While on the planet the crew encounter strange creatures and deities as they try to find a way to return home. After much labouring they finally make it off the planet and start their journey from suns beyond back to earth.

10,000 Years:
Erik Palm – Guitars
Alex Risberg – Bass/vocals
Espen Karlsen – Drums

http://www.facebook.com/TenThousandyrs
https://instagram.com/10.000yrs
http://10000years.bandcamp.com/
https://www.facebook.com/Interstellar-Smoke-Records-101687381255396/
https://interstellarsmokerecords.bigcartel.com/

10,000 Years, 10,000 Years

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10,000 Years Stream Self-Titled Debut EP in Full

Posted in audiObelisk on July 3rd, 2020 by JJ Koczan

10000 years

Swedish trio 10,000 Years will release their self-titled debut EP through Death Valley Records on July 10. Two-thirds of the band were formerly tenured in the hard-hitting Pike, and with 10,000 Years — true to the early High on Fire track for which the band is named — they take on brasher and meaner-edged sounds. Their EP runs five songs and 20 minutes, so the investment on the part of the listener is just about minimal, but what’s delivered is an encouraging start for a new trio as bassist/vocalist Alex Risberg and guitarist Erik Palm (the ex-Pike contingent) group with drummer Espen Karlsen to undertake the project. With Risberg‘s shouts overtop, 10,000 Years not only take on the meatier side of heavier riffing, they do so with a particular nuance that stems from their national underground heritage.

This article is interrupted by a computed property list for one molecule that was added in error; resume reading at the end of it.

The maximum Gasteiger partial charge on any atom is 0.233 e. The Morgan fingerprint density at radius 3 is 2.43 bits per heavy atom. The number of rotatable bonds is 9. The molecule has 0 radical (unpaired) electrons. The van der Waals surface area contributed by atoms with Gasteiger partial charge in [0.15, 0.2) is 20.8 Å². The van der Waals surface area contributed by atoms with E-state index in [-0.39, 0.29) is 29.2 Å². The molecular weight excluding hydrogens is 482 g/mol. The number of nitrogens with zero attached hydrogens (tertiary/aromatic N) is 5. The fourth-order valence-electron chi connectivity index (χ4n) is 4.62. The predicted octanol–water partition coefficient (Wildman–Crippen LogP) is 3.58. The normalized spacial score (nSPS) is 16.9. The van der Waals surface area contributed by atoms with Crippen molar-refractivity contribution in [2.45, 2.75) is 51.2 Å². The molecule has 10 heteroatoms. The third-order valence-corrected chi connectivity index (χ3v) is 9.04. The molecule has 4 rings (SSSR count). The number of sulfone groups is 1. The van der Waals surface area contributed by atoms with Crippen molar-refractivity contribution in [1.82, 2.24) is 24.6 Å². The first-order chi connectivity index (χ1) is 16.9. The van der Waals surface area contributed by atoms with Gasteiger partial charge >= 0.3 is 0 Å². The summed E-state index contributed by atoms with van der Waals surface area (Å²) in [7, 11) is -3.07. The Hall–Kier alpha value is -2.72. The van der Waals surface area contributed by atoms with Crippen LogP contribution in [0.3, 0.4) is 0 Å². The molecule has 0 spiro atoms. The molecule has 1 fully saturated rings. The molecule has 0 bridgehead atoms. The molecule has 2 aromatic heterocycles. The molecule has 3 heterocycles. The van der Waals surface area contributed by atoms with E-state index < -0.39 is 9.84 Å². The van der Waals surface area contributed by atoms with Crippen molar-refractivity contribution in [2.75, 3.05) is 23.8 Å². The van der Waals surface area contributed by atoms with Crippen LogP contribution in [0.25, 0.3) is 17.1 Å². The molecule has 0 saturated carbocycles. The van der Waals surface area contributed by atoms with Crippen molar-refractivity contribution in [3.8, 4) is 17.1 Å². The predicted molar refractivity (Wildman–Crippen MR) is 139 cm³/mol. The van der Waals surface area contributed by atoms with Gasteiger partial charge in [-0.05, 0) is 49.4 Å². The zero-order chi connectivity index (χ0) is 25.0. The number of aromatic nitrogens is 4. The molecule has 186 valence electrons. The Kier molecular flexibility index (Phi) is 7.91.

When one hears the phrase “Swedish death metal,” very often what that’s referring to is a cadre of bands who made landmark recordings at Sunlight Studio in Stockholm with producer Tomas Skogsberg at the helm circa 1989-1992. Entombed, Grave, Dismember, even At the Gates worked with Skogsberg during this time, and in addition to the aesthetic elements they shared between them, the ‘Sunlight Sound’ (which I’ve spoken about here before) is a massive piece of what10000 years self titled defined those acts and that era that still has relevance today, both because those groups are still active — some in more than one incarnation — and because a band like 10,000 Years is able to take the ‘Sunlight Sound’ and bring it to a new and exciting context as they do on this first EP.

Bookended in quiet passages between the delayed launch of opener “‘Albatross’ Landing” and the final subdued stretch of “From Suns Beyond,” 10,000 Years10,000 Years boasts a sharp efficiency of craft and winds up someplace between sludge metal and heavy rock at its root, but the rumble of Risberg‘s bass at the low end and the grit that seems to extend even unto Karlsen‘s crash cymbals lends an overarching rawness that helps immediately define the band’s personality. “Master of Oblivion” is downright sinister in its aggressive filth, and the three-minute centerpiece “Lee Van Cleef” echoes out its nasty thrust, but at its heart it’s essentially building off a Kyuss-style riff. It’s how 10,000 Years make it their own that makes all the difference.

That continues to be the case as the penultimate “Into the Jaws of the Green King” digs into the muck about as far as 10,000 Years seem willing to go at this point, and mud-shuffles into the creeper “From Suns Beyond,” which bursts out its instrumental moment of rage before receding back into the Sabbath “Hand of Doom”-esque quiet bounce.

For a 20-minute outing, there’s a lot to take in on 10,000 Years‘ five inclusions, and whatever the band does next, they’ll have an interesting task before them in expanding on what this first outing presents while (hopefully) maintaining the ferocity that drives them here. As they’ve got the established chemistry between the guitar and bass at their disposal and a clear idea of what they’re going for in terms of style, I have no trouble thinking there’s a masterplan at work here somewhere. It just may be one that involves a good deal of slaughter.